Historical Photographs of China
A collaboration between scholars at the University of Bristol, University of Lincoln, the Institut d'Asie Orientale, and the TGE-Adonis, this project aims to locate, archive, and disseminate photographs from the substantial holdings of images of modern China held mostly in private hands overseas. These are often of even greater historic interest than might ordinarily be the case, as the destruction of materials inside China in war and revolution in the twentieth century, and especially during the 1966-69 Cultural Revolution, means that there is a relative dearth today of accessible photographic records in China itself. Turmoil in China, and emigration from the country, also led to the development of a large Chinese diaspora. Moreover, thousands of foreigners lived and worked in China between the 1840s and the 1950s, and many thousands more visited for longer or shorter periods. Chinese emigrants, foreign expatriates and visitors alike took, bought or otherwise acquired photographs. Many of these are in libraries and collections in the West, and in addition our research in modern Chinese history has led us to many interesting private collections. Images from private and public collections are available here. An exhibition of this material took place in London, Bath, and Durham in 2007-2008. A further exhibition took place at the Grant Bradley Gallery, Bristol, from 17th January to 21st February 2009. For more details click here. Collaborators in Spain are holding an exhibition of photographs from the collection in Pamplona which opened in November 2009. This link also leads to an order form for the companion volume to the exhibition, Picturing China 1870-1959: Photographs from British Collections (Chinese Maritime Customs Project Occasional Papers No.1, 2007, ISSN: 1755-6643). The project was also the subject of a supplement to the winter 2008 (No.46) International Institute of Asian Studies Newsletter. This can be accessed at the IIAS site, or as an Adobe Acrobat file of the entire supplement here (warning, this is a large file, 3.24mb).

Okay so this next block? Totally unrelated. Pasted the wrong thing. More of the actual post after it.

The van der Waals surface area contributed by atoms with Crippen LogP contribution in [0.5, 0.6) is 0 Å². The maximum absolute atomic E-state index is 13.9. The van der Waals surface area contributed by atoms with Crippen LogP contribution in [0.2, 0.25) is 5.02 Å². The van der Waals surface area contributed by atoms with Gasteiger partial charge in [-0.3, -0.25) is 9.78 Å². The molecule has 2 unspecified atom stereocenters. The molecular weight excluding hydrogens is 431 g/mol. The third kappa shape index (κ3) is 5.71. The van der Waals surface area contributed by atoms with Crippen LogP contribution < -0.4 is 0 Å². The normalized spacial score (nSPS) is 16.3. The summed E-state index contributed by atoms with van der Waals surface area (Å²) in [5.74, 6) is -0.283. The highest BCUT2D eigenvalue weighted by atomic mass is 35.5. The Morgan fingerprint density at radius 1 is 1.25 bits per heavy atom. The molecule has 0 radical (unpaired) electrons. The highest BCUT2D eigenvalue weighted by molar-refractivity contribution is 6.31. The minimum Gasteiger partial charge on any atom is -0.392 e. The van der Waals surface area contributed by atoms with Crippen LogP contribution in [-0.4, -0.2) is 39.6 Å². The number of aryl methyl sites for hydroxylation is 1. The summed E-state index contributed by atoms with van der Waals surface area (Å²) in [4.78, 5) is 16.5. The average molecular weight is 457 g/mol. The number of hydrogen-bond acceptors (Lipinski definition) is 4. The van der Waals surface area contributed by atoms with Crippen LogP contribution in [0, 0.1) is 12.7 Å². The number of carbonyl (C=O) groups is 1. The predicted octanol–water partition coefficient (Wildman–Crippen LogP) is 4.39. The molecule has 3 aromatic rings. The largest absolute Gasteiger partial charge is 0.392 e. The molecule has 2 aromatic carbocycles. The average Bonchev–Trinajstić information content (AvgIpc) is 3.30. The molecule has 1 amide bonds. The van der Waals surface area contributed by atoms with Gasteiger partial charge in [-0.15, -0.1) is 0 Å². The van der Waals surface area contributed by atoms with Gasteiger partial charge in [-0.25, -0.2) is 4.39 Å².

The photographs archived here come from the collections of a Chinese diplomat, foreign businessmen, staff of the administrations in the Chinese treaty ports, missionaries, and officials of the Chinese Maritime Customs Service. They shed light on political events such as the 1925 May Thirtieth incident, on working and social life, on treaty port architecture, commercial history, the history of dress and fashion, and of course the history of photography in China. They were taken by talented amateur photographers, by foreign snap-shotters, professional studio photographers, and others. These images were taken, acquired or bought by those living or visiting China.
These digital copies of the images are made available here for educational, reference and research purposes. As well as a variety of modestly sized collections, this project has worked with a number of larger bodies of material including photographs related to the Chinese Maritime Customs Service, diplomat Foo Ping-sheung (Fu Bingchang), holdings relating to the Shanghai Municipal Police, the G. Warren Swire collection, and the J.C. Oswald collection (SOAS).
Last update Friday 20 January 2012 by G. Foliot